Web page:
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How to Stop Cakes From Dropping

by
author image Amber Kelsey
Growing up in a family full of landscapers and carpenters, Amber Kelsey learned all about home and garden topics through osmosis. Her articles in The Green Girl's Guide and Altar demonstrate her eco-friendly nature, and she uses organic practices in her various gardens. Kelsey holds master's degrees in English writing and cultural anthropology.
How to Stop Cakes From Dropping
Ingredients ready to bake a cake. Photo Credit sergio_kumer/iStock/Getty Images

Baking might be a delicious hobby, but it's easy to become disheartened when your finished cakes keep dropping down in the center. This sinking can be caused by various factors involved in the mixing and baking processes. Keep in mind that even professional bakers sometimes bake cakes that collapse in the center, but they also have the experience to overcome this setback and fix it with decorations and frosting. Several precautionary measures can help stop your cakes from dropping.

Step 1

Get out all of the ingredients listed in your cake recipe. Allow eggs and butter to warm up to room temperature before using them. Cold eggs and butter won't blend well with the other ingredients, which affects your cake batter's ability to rise properly. The University of Kansas Cooperative Extension suggests letting eggs sit out for 30 minutes before baking with them.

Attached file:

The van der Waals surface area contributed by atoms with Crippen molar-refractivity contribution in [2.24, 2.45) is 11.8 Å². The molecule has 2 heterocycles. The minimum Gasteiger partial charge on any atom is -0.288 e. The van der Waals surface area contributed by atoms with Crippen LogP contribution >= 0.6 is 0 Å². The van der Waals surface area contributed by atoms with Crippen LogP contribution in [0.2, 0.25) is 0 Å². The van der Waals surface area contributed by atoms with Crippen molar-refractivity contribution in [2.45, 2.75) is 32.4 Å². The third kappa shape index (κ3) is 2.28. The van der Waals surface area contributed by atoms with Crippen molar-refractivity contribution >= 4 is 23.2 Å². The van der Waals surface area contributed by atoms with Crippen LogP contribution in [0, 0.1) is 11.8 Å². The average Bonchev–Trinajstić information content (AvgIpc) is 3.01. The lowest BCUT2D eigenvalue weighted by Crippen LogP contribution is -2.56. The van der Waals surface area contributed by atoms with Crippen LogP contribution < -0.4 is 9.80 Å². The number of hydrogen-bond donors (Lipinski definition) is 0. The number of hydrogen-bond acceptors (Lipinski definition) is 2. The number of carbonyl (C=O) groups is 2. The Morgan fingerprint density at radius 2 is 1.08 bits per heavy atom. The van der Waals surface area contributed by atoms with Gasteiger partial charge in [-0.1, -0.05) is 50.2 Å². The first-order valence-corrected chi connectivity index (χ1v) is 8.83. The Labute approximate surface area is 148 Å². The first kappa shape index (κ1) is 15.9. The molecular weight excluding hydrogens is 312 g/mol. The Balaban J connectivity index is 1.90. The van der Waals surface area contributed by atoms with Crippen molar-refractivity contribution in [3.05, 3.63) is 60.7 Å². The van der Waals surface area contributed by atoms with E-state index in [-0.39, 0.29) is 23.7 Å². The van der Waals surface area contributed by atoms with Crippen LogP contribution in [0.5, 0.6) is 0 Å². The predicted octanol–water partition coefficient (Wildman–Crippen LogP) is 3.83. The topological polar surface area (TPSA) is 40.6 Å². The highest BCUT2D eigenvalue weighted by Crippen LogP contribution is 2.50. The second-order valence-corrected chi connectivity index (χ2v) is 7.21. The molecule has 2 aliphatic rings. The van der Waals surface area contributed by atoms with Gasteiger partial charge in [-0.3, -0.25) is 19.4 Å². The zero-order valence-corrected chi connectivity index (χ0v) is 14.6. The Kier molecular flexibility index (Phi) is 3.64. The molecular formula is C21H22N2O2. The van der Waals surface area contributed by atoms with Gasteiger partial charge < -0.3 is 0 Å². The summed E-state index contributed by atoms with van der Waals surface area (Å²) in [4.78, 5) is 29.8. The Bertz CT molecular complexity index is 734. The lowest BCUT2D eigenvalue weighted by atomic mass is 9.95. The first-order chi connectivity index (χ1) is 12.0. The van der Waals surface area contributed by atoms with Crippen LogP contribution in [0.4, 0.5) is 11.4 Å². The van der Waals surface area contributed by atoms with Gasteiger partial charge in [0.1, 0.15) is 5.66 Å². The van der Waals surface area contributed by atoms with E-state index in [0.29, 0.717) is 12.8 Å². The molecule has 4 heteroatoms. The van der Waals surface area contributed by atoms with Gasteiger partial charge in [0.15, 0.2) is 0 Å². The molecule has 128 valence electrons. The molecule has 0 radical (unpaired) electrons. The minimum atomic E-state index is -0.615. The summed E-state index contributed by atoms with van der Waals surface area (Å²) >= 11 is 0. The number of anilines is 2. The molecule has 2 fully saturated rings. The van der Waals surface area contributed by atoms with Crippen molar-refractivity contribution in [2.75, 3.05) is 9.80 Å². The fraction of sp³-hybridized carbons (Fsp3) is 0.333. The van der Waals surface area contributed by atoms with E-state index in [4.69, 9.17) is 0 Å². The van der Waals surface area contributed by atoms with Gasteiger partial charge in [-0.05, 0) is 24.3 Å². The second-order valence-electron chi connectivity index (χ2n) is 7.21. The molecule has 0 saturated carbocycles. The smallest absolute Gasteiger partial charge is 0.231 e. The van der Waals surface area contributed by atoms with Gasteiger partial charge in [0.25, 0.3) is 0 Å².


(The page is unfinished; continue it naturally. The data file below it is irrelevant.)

Step 2

Measure all of your cake batter ingredients carefully. Baking is a form of science, and each ingredient has a specific effect on your cake. Varying from a recipe even a little bit changes the consistency of the batter, which can cause the center of your finished cake to collapse. Use clear measuring cups for liquid ingredients and always level off your dry ingredients for the greatest accuracy.

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Step 3

Don't overmix your cake batter. Overmixing beats too much air into your batter. This air escapes while your cake bakes and cools, which can cause your cake to drop in the middle. Mix your cake batter on a low speed just after you add the dry ingredients, then switch to medium speed and mix the batter for about two minutes.

Step 4

Don't overfill your cake pan. The University of Kentucky Extension suggests filling your pan only two-thirds full to allow plenty of room for your cake batter to expand. If you overfill your pan, the cake might rise too high in the center and then collapse as it cools.

Step 5

Preheat your oven to the required temperature. Allow your oven to preheat for 15 or 20 minutes before sticking your cake pan inside. "Taste of Home" magazine reports that starting the baking process at too low of a temperature is a leading cause of collapsing cakes.

Step 6

Don't underbake your cake. Finished cakes often drop in the middle if not left in the oven long enough. Set your timer for the shortest amount of time recommended in the recipe. When the timer dings, insert a toothpick into the center of your cake. If it comes out clean, take your cake out of the oven. If the toothpick comes out covered in batter or crumbs, place it back in the oven and check it every two minutes until it's finished baking.

Step 7

Leave your cake alone. Resist the urge to move your cake pan while your cake is baking. If you open your oven door, cool air gets into the oven, and temperature drops often cause the center of cakes to drop.

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References

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